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On Tuesday, the Massachusetts Special Senate Committee On Marijuana published a report studying the probable “policy ramifications” of legalized cannabis for recreational use. That will be a decided by voters on the ballot in November. While stating that the committee had not taken “an official position” on the legalization measure, the report talks about a bunch of reasons as to why cannabis legalization may have a negative impact on the state and has not spoken on the good parts of legalization.

According to the report, there are worries that cannabis legalization may increase the amount of younger people taking marijuana, the amount of people driving under the influence, and that there will not be enough tax revenue to make up for the social downfalls. Other issues touched upon were edible cannabis products shown to be attractive to the youth, the black market still staying in place after legalization and that high THC will make marijuana more “addictive” today than it was before.

To stop the youth from being able to smoke marijuana and stop addiction, from which about 1 in 9 smokers suffer from, according to the report, the committee believes there should be heavy rules on marketing and advertising, including a law that would ban celebrity ads. If the people of Massachusetts were to legalize cannabis on the ballot, the report said that there should be a higher tax rate than the current bill, home growing should not be allowed, there should be a limit on THC in the body while driving and that there should be a cap on THC allowed in edibles, along with other restrictions.

Proponents of cannabis legalization in Massachusetts state that they are not shocked by the report’s hesitant tone. Powerful elected officials in Massachusetts have been critical of cannabis recently. For instance, the state’s largest leaders, Gov. Charlie Baker, Boston Mayor Marty Walsh as well as Attorney General Maura Healey, have been telling voters not to support the November legalization initiative.

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This week, New Mexico’s Senate thought about a bill that would have allowed voters to choose whether or not they support legal cannabis. As a result, the arguments became centered around Colorado, the lawmakers’ home state. As Sen. William Sharer fought against the measure, he referenced Denver’s crime rate, which has gone up since recreational cannabis was legalized it in 2012. In the end, the bill did not pass, 24-17.

Cannabis policy experts, as well as officials from Colorado, warn people to be careful when going over the impacts of cannabis, which are being debated by the United States Supreme Court often. This week, justices are going to meet up to discuss a lawsuit over cannabis set forth against Colorado by contiguous states. However, there is one thing that legalization supporters, opponents, as well as neutrals in Colorado assent on; Denver’s crime rate rising has nothing to with cannabis.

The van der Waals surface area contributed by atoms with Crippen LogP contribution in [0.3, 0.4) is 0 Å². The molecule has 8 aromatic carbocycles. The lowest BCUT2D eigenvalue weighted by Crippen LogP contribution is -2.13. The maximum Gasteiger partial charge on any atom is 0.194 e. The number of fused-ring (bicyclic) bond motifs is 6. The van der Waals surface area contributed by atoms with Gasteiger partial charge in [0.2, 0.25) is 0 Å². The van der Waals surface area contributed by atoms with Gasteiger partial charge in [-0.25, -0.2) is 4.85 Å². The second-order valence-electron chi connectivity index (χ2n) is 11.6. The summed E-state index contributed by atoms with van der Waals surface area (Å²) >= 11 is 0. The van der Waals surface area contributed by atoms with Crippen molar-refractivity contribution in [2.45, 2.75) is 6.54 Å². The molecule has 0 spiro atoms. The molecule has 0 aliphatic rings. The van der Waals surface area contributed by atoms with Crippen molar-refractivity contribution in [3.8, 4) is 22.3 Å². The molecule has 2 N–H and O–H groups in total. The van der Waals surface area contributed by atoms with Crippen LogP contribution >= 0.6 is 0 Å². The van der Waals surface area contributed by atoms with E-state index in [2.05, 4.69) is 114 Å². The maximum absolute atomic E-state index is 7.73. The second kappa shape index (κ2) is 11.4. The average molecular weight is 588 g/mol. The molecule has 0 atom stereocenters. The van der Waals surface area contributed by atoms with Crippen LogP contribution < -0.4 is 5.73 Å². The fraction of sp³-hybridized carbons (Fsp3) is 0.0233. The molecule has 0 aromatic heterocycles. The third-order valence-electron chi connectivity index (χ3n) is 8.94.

“Crime is up,” Sonny Jackson, Denver police spokesman, stated, ” but I don’t know if you can relate it to marijuana.”

Colorado voters legalized recreational cannabis in 2012 and since then, the amount of crimes in Denver has gone up by almost forty-four percent, annual figures the city reported to the National Incident-Based Reporting System show. Before, cops have stated that the system may not have the right number of crimes counted and instead cite the FBI’s Uniform Crime Report, which indicates a 3.5% growth over the same time. Both of these increases can be adjusted when population growth is considered.

However, despite the counting system, cannabis has not had much of a contribution to the measurement. In 2012, city safety officials started following crimes they believed were associated with cannabis. During the first year of their study, Denver tracked 223 offenses, 172 of which were related to the cannabis industry, which was limited only to medical cannabis at the time.

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A group composed of lawmakers from Connecticut have come together in a strong effort to stop prohibition in The Constitution State. Juan Candelaria, a representative from New Haven recently stated that he and a rabid group of nine activists submitted a brand ned proposal in the General Assembly calling for the legalization of recreational cannabis. As a result, the proposal would make a fully legal marijuana industry that would allow adults 21 or over to buy cannabis from dispensaries throughout the entire state without any worries of law enforcement officers standing by waiting to incarcerate them.

Albeit Candelaria is under no impression that his goal to legalize marijuana, similar to the one currently going on in Vermont, will be simple, he will be doing his best to at the very least encourage leadership to allow a public hearing on the issue. But the lawmaker has not given any signal as to what he may be ready to do in order to keep his current proposal from ending up like one that was discarded immediately last year. However, he was never given the chance to be chewed on by the leaders of the committee. Even then, supporters of this legislation say that they will lean on Connecticut’s debt of more than $500 million as a key incentive.

“I think the fiscal situation the state finds itself in is fertile ground for discussing the legalization of marijuana,” co-sponsor of the bill, Representative Ed Vargas, said to the Hartford Courant.

It makes sense to put a price on cannabis that will result in a huge amount of tax revenue from a state that is facing large deficits. For instance, Colorado was the first state to allow cannabis to be cultivated and distributed for capitalism and is now selling more than $1 billion worth of marijuana products annually.